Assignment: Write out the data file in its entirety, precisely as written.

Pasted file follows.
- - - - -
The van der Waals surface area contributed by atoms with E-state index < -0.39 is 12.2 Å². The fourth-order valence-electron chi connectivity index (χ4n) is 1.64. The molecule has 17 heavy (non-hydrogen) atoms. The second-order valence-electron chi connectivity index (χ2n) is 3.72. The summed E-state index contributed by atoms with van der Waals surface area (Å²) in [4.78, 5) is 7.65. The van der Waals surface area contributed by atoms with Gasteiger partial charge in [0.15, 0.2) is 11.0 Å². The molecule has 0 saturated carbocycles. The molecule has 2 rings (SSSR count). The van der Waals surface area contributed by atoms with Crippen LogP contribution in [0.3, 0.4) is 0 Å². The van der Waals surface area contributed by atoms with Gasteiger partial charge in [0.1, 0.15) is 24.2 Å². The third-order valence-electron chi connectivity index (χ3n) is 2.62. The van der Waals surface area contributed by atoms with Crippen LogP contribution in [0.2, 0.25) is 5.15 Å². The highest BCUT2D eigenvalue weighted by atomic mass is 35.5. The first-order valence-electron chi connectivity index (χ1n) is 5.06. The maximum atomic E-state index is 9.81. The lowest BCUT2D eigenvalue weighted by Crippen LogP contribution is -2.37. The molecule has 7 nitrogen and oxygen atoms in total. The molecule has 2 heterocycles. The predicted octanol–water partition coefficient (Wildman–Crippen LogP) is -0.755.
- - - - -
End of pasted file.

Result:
The van der Waals surface area contributed by atoms with E-state index < -0.39 is 12.2 Å². The fourth-order valence-electron chi connectivity index (χ4n) is 1.64. The molecule has 17 heavy (non-hydrogen) atoms. The second-order valence-electron chi connectivity index (χ2n) is 3.72. The summed E-state index contributed by atoms with van der Waals surface area (Å²) in [4.78, 5) is 7.65. The van der Waals surface area contributed by atoms with Gasteiger partial charge in [0.15, 0.2) is 11.0 Å². The molecule has 0 saturated carbocycles. The molecule has 2 rings (SSSR count). The van der Waals surface area contributed by atoms with Crippen LogP contribution in [0.3, 0.4) is 0 Å². The van der Waals surface area contributed by atoms with Gasteiger partial charge in [0.1, 0.15) is 24.2 Å². The third-order valence-electron chi connectivity index (χ3n) is 2.62. The van der Waals surface area contributed by atoms with Crippen LogP contribution in [0.2, 0.25) is 5.15 Å². The highest BCUT2D eigenvalue weighted by atomic mass is 35.5. The first-order valence-electron chi connectivity index (χ1n) is 5.06. The maximum atomic E-state index is 9.81. The lowest BCUT2D eigenvalue weighted by Crippen LogP contribution is -2.37. The molecule has 7 nitrogen and oxygen atoms in total. The molecule has 2 heterocycles. The predicted octanol–water partition coefficient (Wildman–Crippen LogP) is -0.755.